This vibrant vessel lid would once have sat atop a matching Corinthian pottery pyxis. The pyxis was a small personal cosmetic vessel, primarily used by women to hold expensive perfumed oils or precious jewellery. The fine pale yellow clay and decorative scheme in black-figure with accents in added red paint are typical of examples from the ancient city of Corinth, which flourished as the centre of pottery production from the eighth to the sixth centuries BC. Corinth's favourable location on the Isthmus that joins the Peloponnese to mainland Greece made her a city ideally situated for trade, and earned her the name 'wealthy Corinth' in antiquity. As such, Corinthian pottery was widely exported throughout the Mediterranean. Corinthian artists favoured friezes of animals, such as the panthers and duck found on this example. The stylized and elongated bodies of the creatures, together with the palmettes and rosettes that fill the field, embody the rich Orientalizing flavour of the Corinthian style.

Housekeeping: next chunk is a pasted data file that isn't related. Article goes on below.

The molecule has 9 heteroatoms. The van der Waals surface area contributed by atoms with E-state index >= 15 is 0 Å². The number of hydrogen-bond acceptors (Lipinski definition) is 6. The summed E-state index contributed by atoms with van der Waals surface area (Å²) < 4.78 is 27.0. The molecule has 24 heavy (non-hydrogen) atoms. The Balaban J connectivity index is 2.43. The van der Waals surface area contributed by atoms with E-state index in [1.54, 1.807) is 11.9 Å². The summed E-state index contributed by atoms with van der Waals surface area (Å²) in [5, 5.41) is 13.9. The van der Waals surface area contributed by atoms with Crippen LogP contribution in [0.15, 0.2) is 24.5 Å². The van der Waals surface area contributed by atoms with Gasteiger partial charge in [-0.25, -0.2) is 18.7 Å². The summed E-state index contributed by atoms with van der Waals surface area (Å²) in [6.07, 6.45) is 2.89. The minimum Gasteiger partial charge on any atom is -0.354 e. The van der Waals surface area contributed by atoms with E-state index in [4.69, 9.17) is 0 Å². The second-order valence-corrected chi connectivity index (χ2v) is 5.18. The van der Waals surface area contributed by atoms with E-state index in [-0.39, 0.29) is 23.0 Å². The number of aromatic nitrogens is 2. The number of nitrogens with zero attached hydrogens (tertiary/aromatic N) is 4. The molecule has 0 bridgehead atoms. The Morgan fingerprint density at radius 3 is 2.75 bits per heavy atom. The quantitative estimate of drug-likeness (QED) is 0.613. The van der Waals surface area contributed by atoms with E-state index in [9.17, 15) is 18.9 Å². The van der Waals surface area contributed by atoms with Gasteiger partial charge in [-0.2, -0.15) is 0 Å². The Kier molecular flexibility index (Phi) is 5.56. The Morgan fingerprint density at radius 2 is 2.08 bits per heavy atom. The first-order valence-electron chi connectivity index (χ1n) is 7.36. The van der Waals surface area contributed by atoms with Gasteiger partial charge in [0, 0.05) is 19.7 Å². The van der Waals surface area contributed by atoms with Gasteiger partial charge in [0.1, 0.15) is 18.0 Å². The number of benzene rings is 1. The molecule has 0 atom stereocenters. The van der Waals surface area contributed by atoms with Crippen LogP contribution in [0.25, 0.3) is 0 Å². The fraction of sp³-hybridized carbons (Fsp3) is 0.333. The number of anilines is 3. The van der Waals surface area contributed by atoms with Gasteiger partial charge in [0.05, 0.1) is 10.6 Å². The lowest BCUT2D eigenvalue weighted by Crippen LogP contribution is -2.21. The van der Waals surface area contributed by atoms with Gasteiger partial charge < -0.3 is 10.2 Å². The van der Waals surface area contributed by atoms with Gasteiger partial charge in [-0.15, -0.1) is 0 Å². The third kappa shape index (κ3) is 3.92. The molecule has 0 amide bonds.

Reportedly found at Gela, Sicily.
F. Renn-Rain, Taormina, Sicily.
Carl B. Spitzer (1878-1962), gifted to The Toledo Museum of Art, 1927, accession no. 1927.201.
Toledo Museum of Art, 1927-2017.
Exhibited: The Toledo Museum of Art, The Unseen Art of the Toledo Museum of Art: What’s in the Vaults and Why?, 12 September 2004-2 January 2005.
Published: C.G. Boulter and K.T. Luckner, Corpus Vasorum Antiquorum, The Toledo Museum of Art, Fasc. 2, Toledo, 1984, p. 8, pl. 75.2-3.
Beazley Archive Database no. 1001522.